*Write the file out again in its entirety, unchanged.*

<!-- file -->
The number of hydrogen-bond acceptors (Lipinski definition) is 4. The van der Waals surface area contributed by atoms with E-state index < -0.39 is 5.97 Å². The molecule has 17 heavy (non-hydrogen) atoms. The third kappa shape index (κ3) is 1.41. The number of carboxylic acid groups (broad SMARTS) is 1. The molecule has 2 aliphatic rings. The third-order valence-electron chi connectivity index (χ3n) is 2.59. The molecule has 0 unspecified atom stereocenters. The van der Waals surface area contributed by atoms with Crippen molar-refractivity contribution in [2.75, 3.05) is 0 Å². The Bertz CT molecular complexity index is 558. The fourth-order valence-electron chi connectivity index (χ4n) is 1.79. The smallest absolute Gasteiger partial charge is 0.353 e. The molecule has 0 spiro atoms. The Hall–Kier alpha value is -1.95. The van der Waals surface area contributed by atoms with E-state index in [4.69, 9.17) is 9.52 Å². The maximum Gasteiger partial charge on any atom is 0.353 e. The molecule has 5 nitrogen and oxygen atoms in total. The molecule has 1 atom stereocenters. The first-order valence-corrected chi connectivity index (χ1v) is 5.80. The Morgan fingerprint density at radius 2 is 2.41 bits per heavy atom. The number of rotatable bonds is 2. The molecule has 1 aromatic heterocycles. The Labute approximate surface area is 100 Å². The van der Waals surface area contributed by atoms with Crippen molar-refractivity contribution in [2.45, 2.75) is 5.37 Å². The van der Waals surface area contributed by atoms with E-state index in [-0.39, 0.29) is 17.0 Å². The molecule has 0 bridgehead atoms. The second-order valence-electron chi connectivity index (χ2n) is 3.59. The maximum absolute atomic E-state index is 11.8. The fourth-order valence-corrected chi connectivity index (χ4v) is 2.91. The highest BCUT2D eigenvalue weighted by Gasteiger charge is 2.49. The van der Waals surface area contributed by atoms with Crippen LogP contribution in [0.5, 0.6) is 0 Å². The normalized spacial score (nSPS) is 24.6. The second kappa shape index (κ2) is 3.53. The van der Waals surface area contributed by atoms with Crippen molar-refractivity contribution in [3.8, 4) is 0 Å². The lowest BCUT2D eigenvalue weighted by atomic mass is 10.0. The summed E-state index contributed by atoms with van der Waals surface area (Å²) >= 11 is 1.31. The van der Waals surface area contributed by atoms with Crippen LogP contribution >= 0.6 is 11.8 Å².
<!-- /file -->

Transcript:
The number of hydrogen-bond acceptors (Lipinski definition) is 4. The van der Waals surface area contributed by atoms with E-state index < -0.39 is 5.97 Å². The molecule has 17 heavy (non-hydrogen) atoms. The third kappa shape index (κ3) is 1.41. The number of carboxylic acid groups (broad SMARTS) is 1. The molecule has 2 aliphatic rings. The third-order valence-electron chi connectivity index (χ3n) is 2.59. The molecule has 0 unspecified atom stereocenters. The van der Waals surface area contributed by atoms with Crippen molar-refractivity contribution in [2.75, 3.05) is 0 Å². The Bertz CT molecular complexity index is 558. The fourth-order valence-electron chi connectivity index (χ4n) is 1.79. The smallest absolute Gasteiger partial charge is 0.353 e. The molecule has 0 spiro atoms. The Hall–Kier alpha value is -1.95. The van der Waals surface area contributed by atoms with E-state index in [4.69, 9.17) is 9.52 Å². The maximum Gasteiger partial charge on any atom is 0.353 e. The molecule has 5 nitrogen and oxygen atoms in total. The molecule has 1 atom stereocenters. The first-order valence-corrected chi connectivity index (χ1v) is 5.80. The Morgan fingerprint density at radius 2 is 2.41 bits per heavy atom. The number of rotatable bonds is 2. The molecule has 1 aromatic heterocycles. The Labute approximate surface area is 100 Å². The van der Waals surface area contributed by atoms with Crippen molar-refractivity contribution in [2.45, 2.75) is 5.37 Å². The van der Waals surface area contributed by atoms with E-state index in [-0.39, 0.29) is 17.0 Å². The molecule has 0 bridgehead atoms. The second-order valence-electron chi connectivity index (χ2n) is 3.59. The maximum absolute atomic E-state index is 11.8. The fourth-order valence-corrected chi connectivity index (χ4v) is 2.91. The highest BCUT2D eigenvalue weighted by Gasteiger charge is 2.49. The van der Waals surface area contributed by atoms with Crippen LogP contribution in [0.5, 0.6) is 0 Å². The normalized spacial score (nSPS) is 24.6. The second kappa shape index (κ2) is 3.53. The van der Waals surface area contributed by atoms with Crippen molar-refractivity contribution in [3.8, 4) is 0 Å². The lowest BCUT2D eigenvalue weighted by atomic mass is 10.0. The summed E-state index contributed by atoms with van der Waals surface area (Å²) >= 11 is 1.31. The van der Waals surface area contributed by atoms with Crippen LogP contribution >= 0.6 is 11.8 Å².